The most navigable is the suavely postmodernist, airy Documenta Halle, where intertwining subthemes of listening and the libidinal manifest in works engaging with sound, scoring and bodily movement, from Alvin Lucier’s confections of speakers and framed paper, Sound on Paper (1985), to archival images relating to Anna Halprin’s 1960s and 70s dance workshops, to Igo Diarra and La Medina’s funky minishrine to Malian guitarist Ali Farka Touré, Learning from Timbuktu (2017). There’s also an audio archive of sound-based activities from the Athens leg of Documenta: a literalising, really, of the metaphoric notion of ‘listening to Athens’. (In the Fridericianum, meanwhile, listening becomes looking, in the shape of a giant info-dump of works from Greece’s National Museum of Contemporary Art’s collection.) This tickling of senses other than the visual brings one back to the bodily, hence the room of Miriam Cahn’s paintings – vivid, pained, ripe-coloured bodily figurations – might seem to belong too. Mostly, though, one lingers amid these because they’re tangibly great, not because they’re a stitch in the curators’ giant tapestry.

One of the dreamier-sounding venues is the Glass Pavilions: whatever Oz-like destination one pictures, though, this turns out to be a series of boxlike, glass-sided abandoned shopfronts on a busy main road, a number of them containing mini-exhibitions you can’t enter, and a few – like a relaxed hang of Vivian Suter’s warm unstretched abstract paintings – that you can. It seems pivotal that this is a particularly cosmopolitan part of Kassel, where migrant communities intersect: Turkish, Ethiopian, Bulgarian, Syrian. As with Athens, Szymczyk and co are evidently bent on having the viewer explore the city’s extramural textures, even if often searching for something while doing so.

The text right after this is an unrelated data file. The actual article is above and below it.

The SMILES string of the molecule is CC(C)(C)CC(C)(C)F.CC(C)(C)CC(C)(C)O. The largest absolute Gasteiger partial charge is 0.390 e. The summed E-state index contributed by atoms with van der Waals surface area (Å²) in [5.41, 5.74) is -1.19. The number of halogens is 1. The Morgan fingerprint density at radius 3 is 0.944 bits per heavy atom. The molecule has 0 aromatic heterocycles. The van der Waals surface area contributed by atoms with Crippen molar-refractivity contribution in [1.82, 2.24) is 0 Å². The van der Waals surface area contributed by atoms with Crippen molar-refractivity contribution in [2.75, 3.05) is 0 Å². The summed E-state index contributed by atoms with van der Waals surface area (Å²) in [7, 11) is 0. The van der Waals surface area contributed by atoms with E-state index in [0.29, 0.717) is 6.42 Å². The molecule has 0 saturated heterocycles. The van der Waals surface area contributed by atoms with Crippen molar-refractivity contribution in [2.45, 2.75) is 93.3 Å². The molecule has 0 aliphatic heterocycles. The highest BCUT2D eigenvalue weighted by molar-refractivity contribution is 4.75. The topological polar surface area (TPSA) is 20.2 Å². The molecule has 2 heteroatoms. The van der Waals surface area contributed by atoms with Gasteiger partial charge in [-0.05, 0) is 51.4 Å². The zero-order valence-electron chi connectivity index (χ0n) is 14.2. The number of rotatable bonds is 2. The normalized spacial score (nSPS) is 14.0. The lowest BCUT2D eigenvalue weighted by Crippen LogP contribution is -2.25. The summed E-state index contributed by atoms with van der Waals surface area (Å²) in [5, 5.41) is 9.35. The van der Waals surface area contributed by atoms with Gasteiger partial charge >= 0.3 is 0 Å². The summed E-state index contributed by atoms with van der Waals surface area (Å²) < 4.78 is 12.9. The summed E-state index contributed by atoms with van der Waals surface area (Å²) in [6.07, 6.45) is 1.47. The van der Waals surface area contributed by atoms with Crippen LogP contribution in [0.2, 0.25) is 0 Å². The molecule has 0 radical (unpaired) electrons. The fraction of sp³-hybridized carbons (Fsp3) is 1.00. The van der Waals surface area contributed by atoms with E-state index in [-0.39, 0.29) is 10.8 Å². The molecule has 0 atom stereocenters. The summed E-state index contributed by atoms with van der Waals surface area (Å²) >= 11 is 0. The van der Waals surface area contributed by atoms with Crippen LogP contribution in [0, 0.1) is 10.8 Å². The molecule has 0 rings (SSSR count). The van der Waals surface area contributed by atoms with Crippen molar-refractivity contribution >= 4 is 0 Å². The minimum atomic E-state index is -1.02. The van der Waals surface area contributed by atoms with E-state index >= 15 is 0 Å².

Yet aside from largescale single works like Marta Minujín’s The Parthenon of Books (1983/2017), a giant architectural mirroring of the Athens landmark in whose plastic-sheeting wrapping countless historically banned books are sealed, moments like the Glass Pavilions – where one can traverse a section without getting footsore or forgetting how it started – are welcome exceptions. Documenta 14 may present itself as antimoney, outwardly at least (the curators nevertheless borrowed from private collections) but it also determinedly chases cultural capital for its makers via darkly symphonic epicness and default handwringing. The result, inadvertently pointing up some of the artworld’s more pressing structural problems, is overwhelming but not in a good way: despite featuring many strong individual works, it’s simply not humanly scaled, continuously blurring its position, losing its signals in the noise of stymied reception. That doesn’t seem to matter to the organisers, who aren’t suffering continuous FOMO because they’ve seen it all – maybe – and aren’t mindful of hurrying to the next grand event, ie Skulptur Projekte Münster, which opened a couple of days after Documenta did. As for the viewers? They can get lost.